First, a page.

Of course, this is the point where you’ve already completed the content in question and you’re sending it over to KH. We will look it over, and discuss any edits we recommend making to fit the platform. But the end result is to get your work published on Kulture Hub!

But maybe you really wanted to have a completed project before sending it over to KH for potential publishing. Or maybe you have a project you’ve worked on in the past and you’re looking for a home for it on the web to reach as many as possible.

Kulture Hub is definitely open to receiving completed projects, whether they are editorial, video, or audio. If your work fits with our publication, we’ll work on getting it up on the platform for others to see. We will always credit you for your work and you can use it to show others everything you’ve done!

Reach out to with your pitches and we can get to work.

Respect the Woo: Why Pop Smoke deserves a better album cover

Team Yé has been throwing us some basura lately when it comes to their creative output. The “Wash Us In Blood feat. Travis Scott” video dropped today and we don’t understand why West is tryna wash us in this dookie.

It’s like the work of an amateur editor with two hours to complete a forgettable school assignment that they’re hoping they can pass off as deep or abstract enough to get a passing grade. You’re just not on that level of enlightenment to understand how hot this is -head ass.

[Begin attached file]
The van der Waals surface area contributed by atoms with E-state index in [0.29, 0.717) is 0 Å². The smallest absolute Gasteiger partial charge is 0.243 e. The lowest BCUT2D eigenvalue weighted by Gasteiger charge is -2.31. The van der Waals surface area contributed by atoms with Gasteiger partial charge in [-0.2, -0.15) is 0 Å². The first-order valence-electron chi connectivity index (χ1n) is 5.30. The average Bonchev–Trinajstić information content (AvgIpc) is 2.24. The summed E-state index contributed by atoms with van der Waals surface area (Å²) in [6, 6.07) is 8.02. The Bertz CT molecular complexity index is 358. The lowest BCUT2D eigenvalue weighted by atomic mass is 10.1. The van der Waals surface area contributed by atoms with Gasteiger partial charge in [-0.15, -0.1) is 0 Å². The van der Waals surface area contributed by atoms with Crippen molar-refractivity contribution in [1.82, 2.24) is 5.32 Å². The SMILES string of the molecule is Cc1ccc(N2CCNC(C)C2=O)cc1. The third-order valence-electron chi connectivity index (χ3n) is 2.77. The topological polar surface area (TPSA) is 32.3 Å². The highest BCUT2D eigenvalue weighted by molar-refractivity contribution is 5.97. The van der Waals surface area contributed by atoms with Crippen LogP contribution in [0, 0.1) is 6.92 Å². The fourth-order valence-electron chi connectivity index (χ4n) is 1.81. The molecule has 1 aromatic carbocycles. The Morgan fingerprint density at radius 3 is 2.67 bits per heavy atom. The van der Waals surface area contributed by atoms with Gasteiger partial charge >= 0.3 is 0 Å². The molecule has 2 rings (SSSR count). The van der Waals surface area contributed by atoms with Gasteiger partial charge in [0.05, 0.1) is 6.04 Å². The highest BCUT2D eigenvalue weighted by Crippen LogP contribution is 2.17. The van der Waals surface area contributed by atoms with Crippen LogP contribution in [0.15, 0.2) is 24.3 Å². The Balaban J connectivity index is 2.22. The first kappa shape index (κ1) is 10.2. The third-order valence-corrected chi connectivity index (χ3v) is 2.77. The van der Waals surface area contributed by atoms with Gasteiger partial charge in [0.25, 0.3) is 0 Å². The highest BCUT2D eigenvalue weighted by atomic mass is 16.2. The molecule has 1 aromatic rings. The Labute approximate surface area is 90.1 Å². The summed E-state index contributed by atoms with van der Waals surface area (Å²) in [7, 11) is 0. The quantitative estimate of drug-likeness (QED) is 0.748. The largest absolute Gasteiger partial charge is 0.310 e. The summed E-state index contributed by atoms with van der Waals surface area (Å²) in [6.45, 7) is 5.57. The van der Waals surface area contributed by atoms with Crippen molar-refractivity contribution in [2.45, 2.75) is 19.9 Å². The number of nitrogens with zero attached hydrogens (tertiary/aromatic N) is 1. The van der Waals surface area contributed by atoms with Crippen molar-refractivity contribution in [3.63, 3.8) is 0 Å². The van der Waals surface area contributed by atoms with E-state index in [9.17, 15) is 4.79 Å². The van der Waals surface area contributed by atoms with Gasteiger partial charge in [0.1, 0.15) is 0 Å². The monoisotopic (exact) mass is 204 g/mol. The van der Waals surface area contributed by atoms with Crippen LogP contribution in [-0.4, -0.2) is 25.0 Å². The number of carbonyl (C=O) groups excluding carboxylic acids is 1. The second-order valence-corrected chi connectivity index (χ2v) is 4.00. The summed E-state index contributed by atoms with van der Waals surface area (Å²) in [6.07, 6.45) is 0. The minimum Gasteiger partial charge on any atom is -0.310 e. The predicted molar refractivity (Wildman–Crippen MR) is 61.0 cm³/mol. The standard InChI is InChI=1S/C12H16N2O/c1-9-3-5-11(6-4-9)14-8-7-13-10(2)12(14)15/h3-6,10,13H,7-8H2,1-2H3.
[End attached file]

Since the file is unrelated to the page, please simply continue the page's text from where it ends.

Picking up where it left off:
Our newsroom was rife with appropriate commentary on the Pop Smoke album cover screw up:

“Tired of the privilege. Not everything they (team Yé) do is hot and it’s clear. Thought you could fool us. HA!”

Respect the woo at all times

Here’s the thing though, you can mess with your own art, but don’t you dare fuck up someone else’s. Virgil Abloh has come under major scrutiny for his cover art for Pop Smoke’s posthumous album Shoot for the Stars, Aim for the Moon.

C’mon Abloh you can’t just phone this in and hope everything attached to your name is gonna be hot. This is the King of New York, you gotta do way better.

Respect the Woo.

While we’re here let’s bring up another time team Ye messed up a chance at working with Pop smoke’s music. The “GATTI” track. You may remember fans violating Scott on Twitter when the song dropped last December.

The collab between JACKBOYS and Pop was an amazing match, but unfortunately Scott is just not the right transition. Smoke is so raw. His energy is Canarsie, the energy is Brooklyn, the energy is hot.

Scott’s auto-tune takes you out of that to a less physically present place. A different world. This is great on other songs, but not with this one. This was a contentious convo within our newsroom.

“It’s such a high-energy popping song and Travis’ tinny auto-tune heavy flow is so unfitting for it”

But let’s get back to today’s artistic blunder.

An album cover only fit for a King

Abloh has since deleted the IG post sharing the album art and is hopefully working on an alternative. However, the community that loves Pop Smoke came armed with amazing album art alternatives worthy of the King of NY.

If Gabrielle’s art is not your style, here’s another version by @studiocreativiti.

Or try something more focused on the album name “Shoot for the stars, Aim for the Moon,” like @godsgiftEM, it’s wallpaper worthy.

So if you need any art inspo Virgil here’s plenty. Or better yet just let one of these fans and artists bless the cover art and call it a day.

You don’t have to be involved in everything.